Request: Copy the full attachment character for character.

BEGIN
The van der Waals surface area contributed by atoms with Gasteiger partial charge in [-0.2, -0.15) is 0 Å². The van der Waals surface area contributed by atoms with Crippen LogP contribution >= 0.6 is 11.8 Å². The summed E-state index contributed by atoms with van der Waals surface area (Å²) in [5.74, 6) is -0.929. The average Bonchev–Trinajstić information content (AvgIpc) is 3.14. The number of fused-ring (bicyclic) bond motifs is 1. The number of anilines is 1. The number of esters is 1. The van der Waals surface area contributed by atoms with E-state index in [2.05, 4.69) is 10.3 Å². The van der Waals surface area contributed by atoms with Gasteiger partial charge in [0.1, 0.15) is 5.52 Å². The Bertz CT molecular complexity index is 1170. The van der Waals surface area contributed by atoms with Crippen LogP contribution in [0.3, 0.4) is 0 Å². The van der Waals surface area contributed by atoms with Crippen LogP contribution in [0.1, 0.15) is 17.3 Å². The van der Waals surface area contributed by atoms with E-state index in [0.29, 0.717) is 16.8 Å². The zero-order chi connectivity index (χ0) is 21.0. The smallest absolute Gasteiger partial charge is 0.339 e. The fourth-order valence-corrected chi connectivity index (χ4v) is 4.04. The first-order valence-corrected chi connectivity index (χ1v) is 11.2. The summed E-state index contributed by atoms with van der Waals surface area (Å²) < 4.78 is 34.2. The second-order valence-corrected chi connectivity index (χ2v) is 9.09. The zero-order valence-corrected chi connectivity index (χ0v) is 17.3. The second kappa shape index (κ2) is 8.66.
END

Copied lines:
The van der Waals surface area contributed by atoms with Gasteiger partial charge in [-0.2, -0.15) is 0 Å². The van der Waals surface area contributed by atoms with Crippen LogP contribution >= 0.6 is 11.8 Å². The summed E-state index contributed by atoms with van der Waals surface area (Å²) in [5.74, 6) is -0.929. The average Bonchev–Trinajstić information content (AvgIpc) is 3.14. The number of fused-ring (bicyclic) bond motifs is 1. The number of anilines is 1. The number of esters is 1. The van der Waals surface area contributed by atoms with E-state index in [2.05, 4.69) is 10.3 Å². The van der Waals surface area contributed by atoms with Gasteiger partial charge in [0.1, 0.15) is 5.52 Å². The Bertz CT molecular complexity index is 1170. The van der Waals surface area contributed by atoms with Crippen LogP contribution in [0.3, 0.4) is 0 Å². The van der Waals surface area contributed by atoms with Crippen LogP contribution in [0.1, 0.15) is 17.3 Å². The van der Waals surface area contributed by atoms with E-state index in [0.29, 0.717) is 16.8 Å². The zero-order chi connectivity index (χ0) is 21.0. The smallest absolute Gasteiger partial charge is 0.339 e. The fourth-order valence-corrected chi connectivity index (χ4v) is 4.04. The first-order valence-corrected chi connectivity index (χ1v) is 11.2. The summed E-state index contributed by atoms with van der Waals surface area (Å²) < 4.78 is 34.2. The second-order valence-corrected chi connectivity index (χ2v) is 9.09. The zero-order valence-corrected chi connectivity index (χ0v) is 17.3. The second kappa shape index (κ2) is 8.66.